Sgt Joel Johnson. “Do your job well.” Joel was our resident sage. He hated to be the photographer but loved processing and printing. He could finesse an image out of a blown flash shot and could message the shadows to life as if Ansel Adams was looking over his shoulder. Joel was from the South, an African American and for me, might as well have been a Martian. Slight in stature but strong in his pride in his work. He didn’t speak to me for the first six months. After that and only after I had proven myself, did he lighten up. All told, I spent a good part of three years working in a small darkroom processing and printing with Joel. Being from the South, Joel had a difficult accent and was hard to understand. That combined with the cigarette which always dangled from his lower lip made our conversations difficult to understand but deep in meaning. From Joel I learned my job.
I once gave Joel a ride home. Joel lived on that other side of town. The side that I’d never been. Blytheville was deep in the segregated south. One-side for whites and one-side for blacks. The one movie theater in town only allowed blacks to sit in the balcony. Two one-way streets took you into or out of the town center. Blacks had their side with their own grocery store, barbershops and diners. The yearly base-community golf tournament had to held on base. Blytheville’s country club did not allow blacks. When I dropped Joel off it was dark and the area was run down but there were lots of African-American young men standing around looking at all the cars. When we stopped, six or so gentlemen came over. They came over to see me. It was clear I was not in a place I should be. I’m not sure if I should have been a little scared. Quickly Joel stepped out of the car and simply said “it’s cool.” With that, I was hailed as their new best friend. Joel traveled in circles I didn’t know. Joel had spent years in Thailand during the Vietnam War. He drank too much, smoked and I guess there were way too many drugs. Joel was promoted to Staff Sergeant more times than he could count. On his uniform, you could see where the bottom stripe had been. Looking back, I think the Officers were trying to protect Joel and get him over the retirement hump. I hope he made it, I fear not.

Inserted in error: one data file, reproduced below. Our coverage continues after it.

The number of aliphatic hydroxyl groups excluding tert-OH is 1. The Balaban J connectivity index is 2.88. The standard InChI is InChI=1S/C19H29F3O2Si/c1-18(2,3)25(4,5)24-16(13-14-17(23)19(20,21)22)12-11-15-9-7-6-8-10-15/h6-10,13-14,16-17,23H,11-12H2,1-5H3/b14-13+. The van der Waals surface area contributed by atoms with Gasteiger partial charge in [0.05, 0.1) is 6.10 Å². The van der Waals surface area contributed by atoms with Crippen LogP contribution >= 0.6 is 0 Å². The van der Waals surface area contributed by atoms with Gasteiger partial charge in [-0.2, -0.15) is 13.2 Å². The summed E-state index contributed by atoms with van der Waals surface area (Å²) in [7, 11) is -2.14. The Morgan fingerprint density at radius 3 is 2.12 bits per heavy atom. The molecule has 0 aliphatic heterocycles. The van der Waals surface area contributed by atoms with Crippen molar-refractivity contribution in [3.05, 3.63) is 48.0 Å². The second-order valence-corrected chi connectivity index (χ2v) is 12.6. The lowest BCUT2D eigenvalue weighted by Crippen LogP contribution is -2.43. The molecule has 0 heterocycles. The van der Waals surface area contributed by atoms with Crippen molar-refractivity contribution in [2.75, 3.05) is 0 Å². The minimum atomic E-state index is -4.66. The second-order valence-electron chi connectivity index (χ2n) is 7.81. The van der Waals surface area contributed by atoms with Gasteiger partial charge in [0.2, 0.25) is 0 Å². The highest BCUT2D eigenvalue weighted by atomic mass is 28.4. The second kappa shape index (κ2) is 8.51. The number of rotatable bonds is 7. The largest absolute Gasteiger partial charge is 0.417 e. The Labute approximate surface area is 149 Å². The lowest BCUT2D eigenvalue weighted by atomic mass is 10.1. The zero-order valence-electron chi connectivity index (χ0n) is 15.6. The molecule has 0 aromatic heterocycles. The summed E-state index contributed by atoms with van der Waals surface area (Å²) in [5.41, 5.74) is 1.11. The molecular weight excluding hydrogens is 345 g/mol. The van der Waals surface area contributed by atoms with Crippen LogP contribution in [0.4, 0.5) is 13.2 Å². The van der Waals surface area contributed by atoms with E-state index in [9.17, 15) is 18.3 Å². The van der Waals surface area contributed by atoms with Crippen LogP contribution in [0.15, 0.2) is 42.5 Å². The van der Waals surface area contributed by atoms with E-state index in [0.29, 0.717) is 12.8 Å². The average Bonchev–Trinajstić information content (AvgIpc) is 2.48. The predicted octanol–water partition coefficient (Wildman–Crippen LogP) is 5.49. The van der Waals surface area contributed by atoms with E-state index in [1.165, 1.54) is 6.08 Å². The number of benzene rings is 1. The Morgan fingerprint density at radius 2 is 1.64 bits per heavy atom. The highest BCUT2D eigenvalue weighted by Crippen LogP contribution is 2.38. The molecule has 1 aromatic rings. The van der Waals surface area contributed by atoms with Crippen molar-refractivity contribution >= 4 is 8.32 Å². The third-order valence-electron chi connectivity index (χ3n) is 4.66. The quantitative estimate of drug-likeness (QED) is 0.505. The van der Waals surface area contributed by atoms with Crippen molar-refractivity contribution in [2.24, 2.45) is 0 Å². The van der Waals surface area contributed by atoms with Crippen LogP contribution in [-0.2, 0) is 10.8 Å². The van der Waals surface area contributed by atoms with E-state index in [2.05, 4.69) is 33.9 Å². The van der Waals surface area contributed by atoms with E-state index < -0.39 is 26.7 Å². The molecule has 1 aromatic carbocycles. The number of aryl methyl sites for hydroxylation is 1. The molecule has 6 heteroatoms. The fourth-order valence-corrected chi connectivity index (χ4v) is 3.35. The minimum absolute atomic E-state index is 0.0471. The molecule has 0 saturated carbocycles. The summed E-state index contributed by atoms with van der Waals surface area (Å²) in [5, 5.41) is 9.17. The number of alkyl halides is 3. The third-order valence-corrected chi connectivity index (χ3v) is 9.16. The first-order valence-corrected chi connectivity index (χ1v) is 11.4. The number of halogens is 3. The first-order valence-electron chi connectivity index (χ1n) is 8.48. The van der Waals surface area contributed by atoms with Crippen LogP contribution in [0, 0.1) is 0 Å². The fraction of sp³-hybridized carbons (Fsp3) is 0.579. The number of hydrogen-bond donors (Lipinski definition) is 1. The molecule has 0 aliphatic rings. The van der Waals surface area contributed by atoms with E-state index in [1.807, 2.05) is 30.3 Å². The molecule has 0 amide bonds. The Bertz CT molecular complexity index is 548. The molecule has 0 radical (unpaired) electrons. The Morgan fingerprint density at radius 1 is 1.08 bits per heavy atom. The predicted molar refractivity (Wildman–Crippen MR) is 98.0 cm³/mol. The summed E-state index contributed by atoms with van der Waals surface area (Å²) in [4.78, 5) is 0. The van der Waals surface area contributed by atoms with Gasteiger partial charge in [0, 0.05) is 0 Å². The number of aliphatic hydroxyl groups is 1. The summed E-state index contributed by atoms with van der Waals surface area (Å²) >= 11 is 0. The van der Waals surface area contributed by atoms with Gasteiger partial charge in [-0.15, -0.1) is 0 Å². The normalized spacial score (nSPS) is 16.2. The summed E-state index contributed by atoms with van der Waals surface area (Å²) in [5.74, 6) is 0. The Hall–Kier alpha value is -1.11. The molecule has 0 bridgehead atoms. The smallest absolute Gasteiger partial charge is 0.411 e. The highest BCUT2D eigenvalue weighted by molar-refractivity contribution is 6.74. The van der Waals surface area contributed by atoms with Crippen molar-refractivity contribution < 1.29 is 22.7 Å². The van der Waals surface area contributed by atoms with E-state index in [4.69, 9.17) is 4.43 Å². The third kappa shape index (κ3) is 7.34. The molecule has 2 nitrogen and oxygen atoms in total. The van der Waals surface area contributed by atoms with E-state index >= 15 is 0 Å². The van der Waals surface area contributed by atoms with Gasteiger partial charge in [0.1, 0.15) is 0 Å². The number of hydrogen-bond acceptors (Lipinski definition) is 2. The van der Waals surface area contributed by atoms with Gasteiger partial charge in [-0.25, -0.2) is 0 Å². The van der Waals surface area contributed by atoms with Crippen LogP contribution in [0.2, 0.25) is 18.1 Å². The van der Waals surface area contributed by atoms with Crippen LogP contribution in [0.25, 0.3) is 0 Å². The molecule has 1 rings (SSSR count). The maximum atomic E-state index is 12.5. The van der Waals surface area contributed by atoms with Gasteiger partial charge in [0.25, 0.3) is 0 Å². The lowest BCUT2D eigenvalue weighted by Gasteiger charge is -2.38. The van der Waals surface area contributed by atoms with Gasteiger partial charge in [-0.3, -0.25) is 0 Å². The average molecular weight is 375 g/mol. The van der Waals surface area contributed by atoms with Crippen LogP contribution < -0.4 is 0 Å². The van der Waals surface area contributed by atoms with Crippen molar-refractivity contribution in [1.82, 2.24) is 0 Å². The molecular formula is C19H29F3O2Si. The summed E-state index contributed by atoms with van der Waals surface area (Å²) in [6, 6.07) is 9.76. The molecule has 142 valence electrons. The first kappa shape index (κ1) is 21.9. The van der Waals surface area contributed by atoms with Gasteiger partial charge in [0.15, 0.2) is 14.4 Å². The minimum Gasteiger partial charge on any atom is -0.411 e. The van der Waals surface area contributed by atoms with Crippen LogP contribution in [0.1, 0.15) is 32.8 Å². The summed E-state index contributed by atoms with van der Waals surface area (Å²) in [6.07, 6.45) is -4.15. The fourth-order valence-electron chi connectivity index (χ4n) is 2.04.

A LtCol whose name I’ve long since forgotten. “Let kindness be your default position.” Late one Friday night, an older grizzled LtCol walked in and asked if we could stay open and take and process his “official photograph.” Promotions in the enlisted ranks were based on skill tests and points for years of service. The Officers’ ranks relied on a much more subjective set of criteria. The “official photo” and the officer’s bearing played a key role.
I had never really talked to an “officer” before. Let alone a Colonel. He seemed genuinely interested in me. He asked things like how I got to Arkansas and where my home was. So, over the next hour, I had someone way up the food chain, take an interest in me. Taking the portrait was quick, he wasn’t too picky. Processing the 4×5” sheet film was something I had now done about a million times. He seemed fascinated with printing the negative. We talked about Ansel Adams’ “Zone System” and I showed him how to check the shadows and highlights for the minute details critical for a good portrait. He tried his hand but then accepted the one I made. Joel had taught me well. When he left, and just for grins, I handed him two rolls of Kodachrome film.
The LtCol never did make the next promotion. He called me a month later however and told me that he was flying to San Francisco for the weekend. Did I want to come along? “I remember you had a brother out that way and it has been a long time since you’ve seen him. Right?” Turns out the LtCol was the refueling Tanker Squadron Commander. Once we’d taken off, he handed me the controls.
I was nineteen years old, and I got to fly a Boeing 707 across the country.